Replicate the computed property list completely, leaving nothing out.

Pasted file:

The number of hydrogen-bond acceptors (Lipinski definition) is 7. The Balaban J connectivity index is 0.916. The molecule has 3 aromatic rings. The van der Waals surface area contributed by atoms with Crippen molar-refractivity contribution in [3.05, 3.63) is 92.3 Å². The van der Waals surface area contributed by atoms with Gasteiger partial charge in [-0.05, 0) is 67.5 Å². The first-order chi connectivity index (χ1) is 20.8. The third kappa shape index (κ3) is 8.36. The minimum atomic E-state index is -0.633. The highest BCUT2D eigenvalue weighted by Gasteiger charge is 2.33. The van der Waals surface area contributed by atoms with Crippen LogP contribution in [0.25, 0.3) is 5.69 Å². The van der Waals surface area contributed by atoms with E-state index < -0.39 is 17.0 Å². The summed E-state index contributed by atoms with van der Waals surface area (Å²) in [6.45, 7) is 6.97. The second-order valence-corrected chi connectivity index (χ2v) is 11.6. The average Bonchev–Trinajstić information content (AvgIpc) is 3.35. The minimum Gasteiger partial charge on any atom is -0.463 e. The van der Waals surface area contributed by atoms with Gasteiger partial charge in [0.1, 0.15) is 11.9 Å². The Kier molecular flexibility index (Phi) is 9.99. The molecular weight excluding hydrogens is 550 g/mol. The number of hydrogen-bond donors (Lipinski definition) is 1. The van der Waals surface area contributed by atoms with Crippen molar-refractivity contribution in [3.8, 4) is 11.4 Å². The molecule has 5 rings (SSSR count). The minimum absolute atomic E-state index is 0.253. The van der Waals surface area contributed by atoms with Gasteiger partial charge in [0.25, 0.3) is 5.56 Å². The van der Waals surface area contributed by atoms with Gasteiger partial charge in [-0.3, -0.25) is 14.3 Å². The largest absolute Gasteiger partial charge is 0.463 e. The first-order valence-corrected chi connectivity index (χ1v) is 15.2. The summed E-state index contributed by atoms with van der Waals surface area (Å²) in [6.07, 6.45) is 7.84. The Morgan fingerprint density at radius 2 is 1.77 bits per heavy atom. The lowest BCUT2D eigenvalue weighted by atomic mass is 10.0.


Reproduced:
The number of hydrogen-bond acceptors (Lipinski definition) is 7. The Balaban J connectivity index is 0.916. The molecule has 3 aromatic rings. The van der Waals surface area contributed by atoms with Crippen molar-refractivity contribution in [3.05, 3.63) is 92.3 Å². The van der Waals surface area contributed by atoms with Gasteiger partial charge in [-0.05, 0) is 67.5 Å². The first-order chi connectivity index (χ1) is 20.8. The third kappa shape index (κ3) is 8.36. The minimum atomic E-state index is -0.633. The highest BCUT2D eigenvalue weighted by Gasteiger charge is 2.33. The van der Waals surface area contributed by atoms with Crippen LogP contribution in [0.25, 0.3) is 5.69 Å². The van der Waals surface area contributed by atoms with E-state index < -0.39 is 17.0 Å². The summed E-state index contributed by atoms with van der Waals surface area (Å²) in [6.45, 7) is 6.97. The second-order valence-corrected chi connectivity index (χ2v) is 11.6. The average Bonchev–Trinajstić information content (AvgIpc) is 3.35. The minimum Gasteiger partial charge on any atom is -0.463 e. The van der Waals surface area contributed by atoms with Gasteiger partial charge in [0.1, 0.15) is 11.9 Å². The Kier molecular flexibility index (Phi) is 9.99. The molecular weight excluding hydrogens is 550 g/mol. The number of hydrogen-bond donors (Lipinski definition) is 1. The van der Waals surface area contributed by atoms with Crippen molar-refractivity contribution in [3.8, 4) is 11.4 Å². The molecule has 5 rings (SSSR count). The minimum absolute atomic E-state index is 0.253. The van der Waals surface area contributed by atoms with Gasteiger partial charge in [0.25, 0.3) is 5.56 Å². The van der Waals surface area contributed by atoms with Gasteiger partial charge in [-0.3, -0.25) is 14.3 Å². The largest absolute Gasteiger partial charge is 0.463 e. The first-order valence-corrected chi connectivity index (χ1v) is 15.2. The summed E-state index contributed by atoms with van der Waals surface area (Å²) in [6.07, 6.45) is 7.84. The Morgan fingerprint density at radius 2 is 1.77 bits per heavy atom. The lowest BCUT2D eigenvalue weighted by atomic mass is 10.0.